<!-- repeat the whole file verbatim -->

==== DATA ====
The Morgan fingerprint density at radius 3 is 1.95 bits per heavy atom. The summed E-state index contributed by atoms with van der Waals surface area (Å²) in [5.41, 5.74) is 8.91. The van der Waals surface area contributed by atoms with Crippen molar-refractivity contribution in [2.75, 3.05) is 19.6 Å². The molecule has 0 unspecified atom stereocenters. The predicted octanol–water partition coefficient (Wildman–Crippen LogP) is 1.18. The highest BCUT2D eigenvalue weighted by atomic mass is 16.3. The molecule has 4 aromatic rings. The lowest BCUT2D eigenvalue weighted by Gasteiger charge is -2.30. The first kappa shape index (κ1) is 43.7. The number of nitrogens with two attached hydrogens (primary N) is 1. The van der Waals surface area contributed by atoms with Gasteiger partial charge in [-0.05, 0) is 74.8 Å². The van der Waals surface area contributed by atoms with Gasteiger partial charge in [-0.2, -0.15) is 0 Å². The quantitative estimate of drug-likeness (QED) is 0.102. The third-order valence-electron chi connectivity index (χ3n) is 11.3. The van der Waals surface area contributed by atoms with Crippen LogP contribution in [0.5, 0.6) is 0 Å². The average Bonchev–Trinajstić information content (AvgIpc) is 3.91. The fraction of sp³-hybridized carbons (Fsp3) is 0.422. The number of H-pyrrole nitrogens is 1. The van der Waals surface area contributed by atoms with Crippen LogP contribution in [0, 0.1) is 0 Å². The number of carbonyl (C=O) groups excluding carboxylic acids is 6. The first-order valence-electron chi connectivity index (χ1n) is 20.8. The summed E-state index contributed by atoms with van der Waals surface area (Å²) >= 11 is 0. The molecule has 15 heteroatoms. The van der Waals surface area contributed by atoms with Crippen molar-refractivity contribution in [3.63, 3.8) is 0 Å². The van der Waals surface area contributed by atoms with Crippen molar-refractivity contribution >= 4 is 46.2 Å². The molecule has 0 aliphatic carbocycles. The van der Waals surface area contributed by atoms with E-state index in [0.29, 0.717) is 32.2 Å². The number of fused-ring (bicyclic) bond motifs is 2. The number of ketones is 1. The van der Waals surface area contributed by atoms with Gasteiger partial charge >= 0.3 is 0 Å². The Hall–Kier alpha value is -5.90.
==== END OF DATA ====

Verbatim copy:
The Morgan fingerprint density at radius 3 is 1.95 bits per heavy atom. The summed E-state index contributed by atoms with van der Waals surface area (Å²) in [5.41, 5.74) is 8.91. The van der Waals surface area contributed by atoms with Crippen molar-refractivity contribution in [2.75, 3.05) is 19.6 Å². The molecule has 0 unspecified atom stereocenters. The predicted octanol–water partition coefficient (Wildman–Crippen LogP) is 1.18. The highest BCUT2D eigenvalue weighted by atomic mass is 16.3. The molecule has 4 aromatic rings. The lowest BCUT2D eigenvalue weighted by Gasteiger charge is -2.30. The first kappa shape index (κ1) is 43.7. The number of nitrogens with two attached hydrogens (primary N) is 1. The van der Waals surface area contributed by atoms with Gasteiger partial charge in [-0.05, 0) is 74.8 Å². The van der Waals surface area contributed by atoms with Gasteiger partial charge in [-0.2, -0.15) is 0 Å². The quantitative estimate of drug-likeness (QED) is 0.102. The third-order valence-electron chi connectivity index (χ3n) is 11.3. The van der Waals surface area contributed by atoms with Crippen LogP contribution in [0.5, 0.6) is 0 Å². The average Bonchev–Trinajstić information content (AvgIpc) is 3.91. The fraction of sp³-hybridized carbons (Fsp3) is 0.422. The number of H-pyrrole nitrogens is 1. The van der Waals surface area contributed by atoms with Crippen LogP contribution in [0, 0.1) is 0 Å². The number of carbonyl (C=O) groups excluding carboxylic acids is 6. The first-order valence-electron chi connectivity index (χ1n) is 20.8. The summed E-state index contributed by atoms with van der Waals surface area (Å²) >= 11 is 0. The molecule has 15 heteroatoms. The van der Waals surface area contributed by atoms with Crippen molar-refractivity contribution in [3.63, 3.8) is 0 Å². The van der Waals surface area contributed by atoms with Crippen molar-refractivity contribution >= 4 is 46.2 Å². The molecule has 0 aliphatic carbocycles. The van der Waals surface area contributed by atoms with E-state index in [0.29, 0.717) is 32.2 Å². The number of fused-ring (bicyclic) bond motifs is 2. The number of ketones is 1. The van der Waals surface area contributed by atoms with Gasteiger partial charge >= 0.3 is 0 Å². The Hall–Kier alpha value is -5.90.